The name of a business can be one of its most important assets. Successful global brands like McDonald’s, Nike, Adidas, Gucci, and Ferrari can be instantly recognized anywhere in the world due to the strength associated with each brand.
Can another company use your business name? Read on to find out.
Business Name vs. Trademark – Understanding the Difference
The United States Patent and Trademark Office (USPTO) defines the concept of a trademark as “any word, phrase, symbol, design, or a combination of these things that identifies your goods or services.”
In essence, a trademark allows customers to recognize the source of goods or services in the marketplace and distinguish one company from another. While a business name can be a trademark, not all trademarks are business names.
Trademark rights come from their use in business, as they are protected legally without registration. However, it is essential to register a trademark for superior protection in case of infringement or ownership disputes.
Can Another Company Use My Business Name?
Discovering the fact that another company is using one’s business name can be a distressing experience, especially considering the time and effort required to build goodwill and establish a customer base to guarantee the business’s survival.
However, it may not necessarily indicate infringement depending on the circumstances of the case.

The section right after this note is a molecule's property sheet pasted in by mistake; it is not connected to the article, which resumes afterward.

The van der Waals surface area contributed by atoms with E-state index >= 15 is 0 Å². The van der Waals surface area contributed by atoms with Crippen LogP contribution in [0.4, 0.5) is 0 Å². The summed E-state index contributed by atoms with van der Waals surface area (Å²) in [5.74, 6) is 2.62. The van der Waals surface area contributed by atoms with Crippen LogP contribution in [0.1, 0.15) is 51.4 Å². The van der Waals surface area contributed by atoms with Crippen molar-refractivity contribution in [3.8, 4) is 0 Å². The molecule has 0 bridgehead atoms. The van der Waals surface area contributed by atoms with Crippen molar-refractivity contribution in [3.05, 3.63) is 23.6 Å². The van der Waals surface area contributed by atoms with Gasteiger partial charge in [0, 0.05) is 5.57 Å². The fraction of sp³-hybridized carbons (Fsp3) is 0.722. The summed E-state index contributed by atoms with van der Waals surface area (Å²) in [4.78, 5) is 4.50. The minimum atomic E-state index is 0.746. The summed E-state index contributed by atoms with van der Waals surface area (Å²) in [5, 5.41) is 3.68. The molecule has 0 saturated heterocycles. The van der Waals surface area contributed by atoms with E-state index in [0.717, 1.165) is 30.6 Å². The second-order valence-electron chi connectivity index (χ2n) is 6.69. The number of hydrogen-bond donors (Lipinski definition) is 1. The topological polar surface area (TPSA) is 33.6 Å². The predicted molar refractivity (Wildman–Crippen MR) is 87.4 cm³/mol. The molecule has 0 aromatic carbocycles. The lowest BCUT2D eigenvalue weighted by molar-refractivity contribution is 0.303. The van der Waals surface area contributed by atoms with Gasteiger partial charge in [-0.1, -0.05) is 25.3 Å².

Generally, trademark infringement does not occur if the goods or services associated with the companies do not compete with each other and are not distributed within the same geographic scope.
One of the primary elements to justify the existence of a trademark is to prevent consumer confusion. For example, if there are two restaurants with the same name and logo located on the same street, customers will have a hard time figuring out the source of the goods and services of each business.
In such a case, a fine restaurant with solid customer experience could lose clients to an identically named restaurant serving low-quality food.
On the other hand, if the goods or services provided by the identically named companies are not related and the customers are not likely to get confused in the process, the two businesses can coexist while bearing the same name.
Having a federally registered trademark is irrelevant in such cases, as both state and federal law only restricts the use of similar marks if there is a “likelihood of confusion.” As long as there is no risk of consumer confusion, both businesses can use the same name and coexist peacefully.
The best approach is to consult with an expert intellectual property attorney to identify whether there is a “likelihood of confusion” between the two business names and verify the existence of any damages as a result of the use of the same name.
Waste No Time with Uncertainty – Immediately Contact Attorney Romy B. Jurado
Finding the best strategy for protecting intellectual property requires a superior level of legal expertise. Contact Attorney Romy B. Jurado today by calling (305) 921-0976 or emailing [email protected] to schedule a consultation.